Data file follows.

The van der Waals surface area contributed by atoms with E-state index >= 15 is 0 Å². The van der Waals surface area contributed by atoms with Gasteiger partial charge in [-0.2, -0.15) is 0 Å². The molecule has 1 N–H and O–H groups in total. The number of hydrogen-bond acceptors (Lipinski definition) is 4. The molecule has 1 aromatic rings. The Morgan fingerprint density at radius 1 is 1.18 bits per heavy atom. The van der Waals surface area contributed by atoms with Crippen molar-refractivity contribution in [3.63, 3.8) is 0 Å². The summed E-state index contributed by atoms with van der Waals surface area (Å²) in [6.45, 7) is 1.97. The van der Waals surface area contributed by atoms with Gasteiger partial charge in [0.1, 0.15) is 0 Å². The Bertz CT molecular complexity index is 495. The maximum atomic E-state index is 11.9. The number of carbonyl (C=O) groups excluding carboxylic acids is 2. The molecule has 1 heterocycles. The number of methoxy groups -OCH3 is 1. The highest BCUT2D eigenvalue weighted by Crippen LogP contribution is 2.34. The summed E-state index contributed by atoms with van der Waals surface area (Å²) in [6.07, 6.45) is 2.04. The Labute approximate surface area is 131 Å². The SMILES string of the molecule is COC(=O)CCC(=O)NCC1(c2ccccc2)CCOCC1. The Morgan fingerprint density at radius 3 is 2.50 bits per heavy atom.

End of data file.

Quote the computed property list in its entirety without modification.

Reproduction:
The van der Waals surface area contributed by atoms with E-state index >= 15 is 0 Å². The van der Waals surface area contributed by atoms with Gasteiger partial charge in [-0.2, -0.15) is 0 Å². The molecule has 1 N–H and O–H groups in total. The number of hydrogen-bond acceptors (Lipinski definition) is 4. The molecule has 1 aromatic rings. The Morgan fingerprint density at radius 1 is 1.18 bits per heavy atom. The van der Waals surface area contributed by atoms with Crippen molar-refractivity contribution in [3.63, 3.8) is 0 Å². The summed E-state index contributed by atoms with van der Waals surface area (Å²) in [6.45, 7) is 1.97. The van der Waals surface area contributed by atoms with Gasteiger partial charge in [0.1, 0.15) is 0 Å². The Bertz CT molecular complexity index is 495. The maximum atomic E-state index is 11.9. The number of carbonyl (C=O) groups excluding carboxylic acids is 2. The molecule has 1 heterocycles. The number of methoxy groups -OCH3 is 1. The highest BCUT2D eigenvalue weighted by Crippen LogP contribution is 2.34. The summed E-state index contributed by atoms with van der Waals surface area (Å²) in [6.07, 6.45) is 2.04. The Labute approximate surface area is 131 Å². The SMILES string of the molecule is COC(=O)CCC(=O)NCC1(c2ccccc2)CCOCC1. The Morgan fingerprint density at radius 3 is 2.50 bits per heavy atom.